A further disadvantage of the known graphic recording media, eventhose with aluminum base, lies in the relatively high corrosion of the metal layer. Especially when resin coated paper is used as the carrier layer, solvent residues from the resin layer as well as materials containing acid or alkali groups which are likely to rub off the surface of pigment grains, come into contact with the metal layer, where they promote the corrosion of the metal. That means that the durability of the cover layer cannot yet be regarded or designated as satisfactory in many cases involving known graphic recording media.

A further disadvantage of the known graphic recording media is the polarity dependence of the quality of the traces produced. With the known graphic recording media, sharply bounded traces are obtained if the stylus has negative polarity. That leads, however, to relatively frequent gaps because in that case aluminum oxide is readily formed on the stylus,so that a higher application pressure is needed. For that reason, the stylus is generally connected to the positive pole of the voltage source in spite of the fact that the trace is not so sharply defined in that case. It is possible to reduce the application pressure in that fashion, however, because with positive polarity aluminum oxide no longer forms to the same extent at the stylus'point. 7

It is the object of the present invention to improve the quality and the safety in operation of graphic recording media. In particular, it is an object to avoid or mitigate the formation of oxide layers or scale at the stylus point, so that the recording device can be operated with low application pressure, thus largely avoiding wear of its mechanically stressed parts. In addition,

it is desirable for the quality of the inscribed traces to be, so far as possible, independent of polarity, so that this too is an object of the invention. Finally, it is an object of the invention to provide a graphic recording medium of high corrosion resistance and thereby to provide a medium of increased durability.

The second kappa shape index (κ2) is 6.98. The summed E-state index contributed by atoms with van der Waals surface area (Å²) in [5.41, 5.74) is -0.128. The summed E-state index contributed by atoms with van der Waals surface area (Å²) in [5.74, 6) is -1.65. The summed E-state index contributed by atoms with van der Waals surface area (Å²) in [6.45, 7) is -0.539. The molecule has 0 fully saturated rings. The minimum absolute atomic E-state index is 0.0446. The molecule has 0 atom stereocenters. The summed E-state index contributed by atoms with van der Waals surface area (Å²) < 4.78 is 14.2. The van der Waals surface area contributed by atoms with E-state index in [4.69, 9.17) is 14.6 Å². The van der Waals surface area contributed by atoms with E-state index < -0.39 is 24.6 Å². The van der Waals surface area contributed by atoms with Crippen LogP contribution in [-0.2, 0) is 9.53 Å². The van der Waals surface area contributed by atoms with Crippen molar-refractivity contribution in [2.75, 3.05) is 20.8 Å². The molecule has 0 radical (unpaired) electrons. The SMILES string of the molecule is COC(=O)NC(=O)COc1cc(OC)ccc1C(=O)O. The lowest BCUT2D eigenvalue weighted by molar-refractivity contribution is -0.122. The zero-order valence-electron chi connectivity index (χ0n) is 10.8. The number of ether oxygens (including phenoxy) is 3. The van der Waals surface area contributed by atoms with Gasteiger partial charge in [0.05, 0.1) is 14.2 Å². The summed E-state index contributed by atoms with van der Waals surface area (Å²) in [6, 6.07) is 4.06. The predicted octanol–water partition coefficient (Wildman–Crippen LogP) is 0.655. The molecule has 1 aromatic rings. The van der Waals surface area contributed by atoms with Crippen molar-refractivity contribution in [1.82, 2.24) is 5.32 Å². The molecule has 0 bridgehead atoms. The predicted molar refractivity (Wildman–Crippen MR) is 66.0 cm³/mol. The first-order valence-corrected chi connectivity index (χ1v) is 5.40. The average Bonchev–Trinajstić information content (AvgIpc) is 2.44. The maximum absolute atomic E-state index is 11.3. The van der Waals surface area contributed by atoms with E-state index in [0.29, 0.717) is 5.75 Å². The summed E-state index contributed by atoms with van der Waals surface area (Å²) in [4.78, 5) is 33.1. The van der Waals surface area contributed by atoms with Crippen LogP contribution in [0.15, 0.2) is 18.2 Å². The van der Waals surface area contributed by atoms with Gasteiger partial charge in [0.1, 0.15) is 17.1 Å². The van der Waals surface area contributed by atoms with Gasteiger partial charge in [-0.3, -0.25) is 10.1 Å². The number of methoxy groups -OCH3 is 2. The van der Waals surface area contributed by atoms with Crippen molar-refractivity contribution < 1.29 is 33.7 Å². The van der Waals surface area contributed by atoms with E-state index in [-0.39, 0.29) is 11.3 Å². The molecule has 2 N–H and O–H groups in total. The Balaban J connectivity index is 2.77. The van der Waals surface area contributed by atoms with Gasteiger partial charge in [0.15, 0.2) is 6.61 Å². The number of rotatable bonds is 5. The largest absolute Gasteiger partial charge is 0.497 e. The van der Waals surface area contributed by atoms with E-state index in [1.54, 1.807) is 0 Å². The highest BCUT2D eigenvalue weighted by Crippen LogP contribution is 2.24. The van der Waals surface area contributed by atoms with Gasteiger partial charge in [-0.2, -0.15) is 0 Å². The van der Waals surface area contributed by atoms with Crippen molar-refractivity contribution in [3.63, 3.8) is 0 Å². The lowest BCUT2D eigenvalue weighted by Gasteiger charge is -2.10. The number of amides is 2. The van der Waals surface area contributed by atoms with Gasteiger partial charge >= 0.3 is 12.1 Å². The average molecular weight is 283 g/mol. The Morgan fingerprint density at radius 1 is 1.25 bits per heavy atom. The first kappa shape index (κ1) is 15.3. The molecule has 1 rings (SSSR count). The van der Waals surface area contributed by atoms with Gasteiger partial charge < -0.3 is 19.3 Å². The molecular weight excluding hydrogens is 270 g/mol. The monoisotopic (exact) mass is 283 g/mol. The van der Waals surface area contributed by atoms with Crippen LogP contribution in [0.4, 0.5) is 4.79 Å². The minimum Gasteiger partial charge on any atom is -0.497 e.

SUBJECT MATTER OF THE PRESENT INVENTION Briefly, instead of supplying all the energy for the formation of the trace through the am that is formed, a

large proportion of the necessary energy is stored in the writing layer of the medium itself, in the form of latent chemical energy. This is accomplished by providing'a layer of an oxide having a lower heat of formation less negative than that of aluminum oxide in between the carrier layer and the aluminum covering. Heat of formation is generally expressed with reference to 1 gramatom of oxygen, so that the value for A1 0 is minus 133 kilocalories per gram-atom of oxygen.

The graphic recording process involved in the application of the recording medium of the invention may be described as follows. The electric current flowing between the stylus point and the aluminum covering layer, by warming the layer and producing an are sets off an exothermic reaction which delivers most of the necessary energy for producing the trace. This exothermic reaction is a so-called aluminothermic reaction. When manganese oxide, Mn- O is used for the intermediate layer, the reaction may be written as follows:

8 Al 3 M11 0, 4 A1,o 9 Mn AHI= 607 kcal.

-TI-Ie amount of. energy liberated depends upon the total amount of conversion as well as upon the stage or state of oxidation in which the metal in question (in this case manganese) is provided.

By inspection of the energy balance, it is evident that the energy liberated by' the reaction with manganese oxide, Mn O is by itself sufficient to vaporize an aluminum coating having a square resistance of 2.5 ohms, which corresponds to a mass distribution of 10 ng/cm": The fact that the place at which the formation of the trace takes place has been'shiftedfrom'the arc plasma into the layer itself is doubtless responsible'for the good quality of the traces obtained with the graphic recording medium of this'invention. Inthis fashion, a local limitation or confinement of the reaction is reached that leads to very sharp-traces. 'It has moreover been found-that no polarity effect or influence is to be distinguished-in .the' use of thegraphic recording medium of the invention. The writing sensitivity of the layer is thus practically independent of the polarity of the stylus.